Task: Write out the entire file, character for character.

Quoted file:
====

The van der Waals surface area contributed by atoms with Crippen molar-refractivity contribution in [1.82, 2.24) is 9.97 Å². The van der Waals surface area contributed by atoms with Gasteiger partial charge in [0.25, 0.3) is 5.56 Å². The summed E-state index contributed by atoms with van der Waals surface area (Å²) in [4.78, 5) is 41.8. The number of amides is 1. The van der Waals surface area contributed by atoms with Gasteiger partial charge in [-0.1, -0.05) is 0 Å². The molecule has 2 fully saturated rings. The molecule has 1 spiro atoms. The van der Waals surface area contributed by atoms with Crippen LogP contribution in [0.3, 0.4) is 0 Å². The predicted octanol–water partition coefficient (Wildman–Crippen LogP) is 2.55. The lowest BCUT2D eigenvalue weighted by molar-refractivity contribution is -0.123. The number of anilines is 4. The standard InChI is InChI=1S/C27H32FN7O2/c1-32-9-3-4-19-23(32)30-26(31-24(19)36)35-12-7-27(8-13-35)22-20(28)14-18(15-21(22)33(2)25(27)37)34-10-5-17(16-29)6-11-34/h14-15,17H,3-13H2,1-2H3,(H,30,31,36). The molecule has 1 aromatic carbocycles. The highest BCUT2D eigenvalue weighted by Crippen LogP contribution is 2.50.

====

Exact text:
The van der Waals surface area contributed by atoms with Crippen molar-refractivity contribution in [1.82, 2.24) is 9.97 Å². The van der Waals surface area contributed by atoms with Gasteiger partial charge in [0.25, 0.3) is 5.56 Å². The summed E-state index contributed by atoms with van der Waals surface area (Å²) in [4.78, 5) is 41.8. The number of amides is 1. The van der Waals surface area contributed by atoms with Gasteiger partial charge in [-0.1, -0.05) is 0 Å². The molecule has 2 fully saturated rings. The molecule has 1 spiro atoms. The van der Waals surface area contributed by atoms with Crippen LogP contribution in [0.3, 0.4) is 0 Å². The predicted octanol–water partition coefficient (Wildman–Crippen LogP) is 2.55. The lowest BCUT2D eigenvalue weighted by molar-refractivity contribution is -0.123. The number of anilines is 4. The standard InChI is InChI=1S/C27H32FN7O2/c1-32-9-3-4-19-23(32)30-26(31-24(19)36)35-12-7-27(8-13-35)22-20(28)14-18(15-21(22)33(2)25(27)37)34-10-5-17(16-29)6-11-34/h14-15,17H,3-13H2,1-2H3,(H,30,31,36). The molecule has 1 aromatic carbocycles. The highest BCUT2D eigenvalue weighted by Crippen LogP contribution is 2.50.